Mean z-score standardized f0 contours for pro drop sentences in (23) and (24) from m01, s13, s18, and s22c/s (4 speakers, 15 tokens for (a), 24 for (b)). Habs  isn’t present if the absolutive pronoun is pro-dropped, but is present under ergative pro-drop as long as the overt argument [malini] is absolutive

Syntactic extraction in relative clauses

Habs  also does not appear in a relative clause when an absolutive argument has been extracted out of it. I show this with two data sets: one comparing extraction of the ergative subject vs. the absolutive object out of transitive embedded clauses (from s13, s18, m01, s22) and one comparing extraction of ergative subjects out of transitive clauses vs. extraction of absolutive subjects out of intransitive clauses (from m01).

I elicited (25) as a minimal pair for comparing extraction of the ergative subject vs. the absolutive object out of a relative clause; see Sect. A.7 for a minimal pair with a transitive matrix clause also elicited. The embedded verb is underlined.

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    Extraction of ergative subject vs. absolutive object, intransitive matrix clauseFootnote 23


I show mean f0 contours over the last three syllables of the embedded verbs (e.g., [ŋ] from [la.laŋ]) in (25) from four speakers in Fig. 13a. Figure 13a shows that Habs  does not appear at the right edge of the embedded verb if the absolutive object has been extracted. However, Habs  does appear on the embedded verb if the ergative subject has been extracted, with the absolutive object remaining in the embedded clause.

Fig. 13

Mean contours over embedded verb in relative clause. (a) z-scored f0 contours for ergative subject vs. absolutive object extraction, e.g., (25) from m01, s13, s18, s22c/s (4 speakers, 36 tokens); (b) f0 contours for ergative vs. absolutive subject extraction e.g., (26) from m01, 13 tokens. Habs  appears only if the ergative, rather than the absolutive argument, is extracted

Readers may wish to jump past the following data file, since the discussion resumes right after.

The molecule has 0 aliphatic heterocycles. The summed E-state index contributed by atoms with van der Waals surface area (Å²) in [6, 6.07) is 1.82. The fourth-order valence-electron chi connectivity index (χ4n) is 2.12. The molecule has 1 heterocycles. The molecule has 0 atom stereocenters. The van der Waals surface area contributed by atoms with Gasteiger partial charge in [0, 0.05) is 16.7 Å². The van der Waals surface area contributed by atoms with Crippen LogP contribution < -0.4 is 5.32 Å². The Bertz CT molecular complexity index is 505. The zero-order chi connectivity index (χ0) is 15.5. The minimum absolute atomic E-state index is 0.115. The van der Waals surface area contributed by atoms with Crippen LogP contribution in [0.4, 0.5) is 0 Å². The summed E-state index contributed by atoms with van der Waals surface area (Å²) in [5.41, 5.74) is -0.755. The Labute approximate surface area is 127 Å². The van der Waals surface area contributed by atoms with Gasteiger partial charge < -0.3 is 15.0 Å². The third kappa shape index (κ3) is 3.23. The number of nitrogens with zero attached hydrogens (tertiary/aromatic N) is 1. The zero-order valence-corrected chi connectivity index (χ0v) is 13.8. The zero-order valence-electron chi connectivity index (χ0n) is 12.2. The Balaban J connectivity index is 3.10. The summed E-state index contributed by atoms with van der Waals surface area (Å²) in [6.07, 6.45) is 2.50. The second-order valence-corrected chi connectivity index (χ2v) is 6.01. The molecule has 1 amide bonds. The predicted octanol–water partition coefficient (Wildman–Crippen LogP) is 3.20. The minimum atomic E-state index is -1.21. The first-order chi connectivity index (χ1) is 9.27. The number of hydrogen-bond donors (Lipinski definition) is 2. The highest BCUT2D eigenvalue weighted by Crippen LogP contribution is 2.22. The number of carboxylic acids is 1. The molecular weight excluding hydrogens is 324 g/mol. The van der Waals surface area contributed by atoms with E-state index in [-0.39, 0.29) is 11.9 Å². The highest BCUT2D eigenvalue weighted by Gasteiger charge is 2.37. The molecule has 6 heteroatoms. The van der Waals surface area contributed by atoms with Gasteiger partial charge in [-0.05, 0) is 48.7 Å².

To confirm that the H distribution shown in Fig. 13a isn’t the effect of subject vs. object extraction, I also elicited six additional sentences from my primary consultant with only subject extraction out of a relative clause, where the ergative or absolutive subject was extracted to object position in the matrix clause. Two examples are given in (26). These sentences were also “easier” extractions: subject extraction out of the final constituent in the matrix clause. Figure 13b shows that with these extractions, too, Habs  did not appear on the embedded verb if the absolutive subject was extracted, but did appear if the ergative subject was extracted and the absolutive object was still present in the embedded clause. For this set of sentences, f0 on the embedded verb happened to be globally higher when the absolutive subject was extracted, compared to when the ergative subject was extracted. However, the contrast in the presence vs. the absence of Habs  is still clear: the f0 contour is falling in the final syllable of the verb when the absolutive subject is extracted, but rising when the ergative subject is extracted.

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    Examples of ergative vs. absolutive subject extraction


Genuinely unmarked bare NPs: Habs  is illicit where other case markers are also illicit

Up to this point in the paper, I have documented cases where Hs are not observed before bare NPs that are independently expected not to be case-marked, i.e., before pseudo-incorporated objects (Sect. 4.4). Yu and Özyıldız (2016:399, Sect. 3.4.2) shows other constructions. I have also shown syntactic environments where not only Habs, but also other case markers are illicit: preceding fronted arguments (3), preceding preverbal pronominal clitics (Sect. 4.3.2), and preceding argument traces (Sect. 5.1.1).

Additionally, we show here that no case markers—including Habs—can co-occur with focus-sensitive na‘o ‘only’.Footnote 24 Calhoun (2014, 2017) first noted that an Habs  does not co-occur with absolutive arguments under na‘o and argued that this data challenges the claim that there is a tonal absolutive case marker.Footnote 25 But Calhoun (2017:15) did not elicit ergative or oblique nominals under na‘o and reported eliciting constructions with “na‘o modifying a noun phrase in all of the syntactic positions in which it is known to be grammatical in Samoan”: preceding the verb phrase, a fronted noun phrase, or a postverbal absolutive argument (Calhoun 2017:11, (16)-(18)).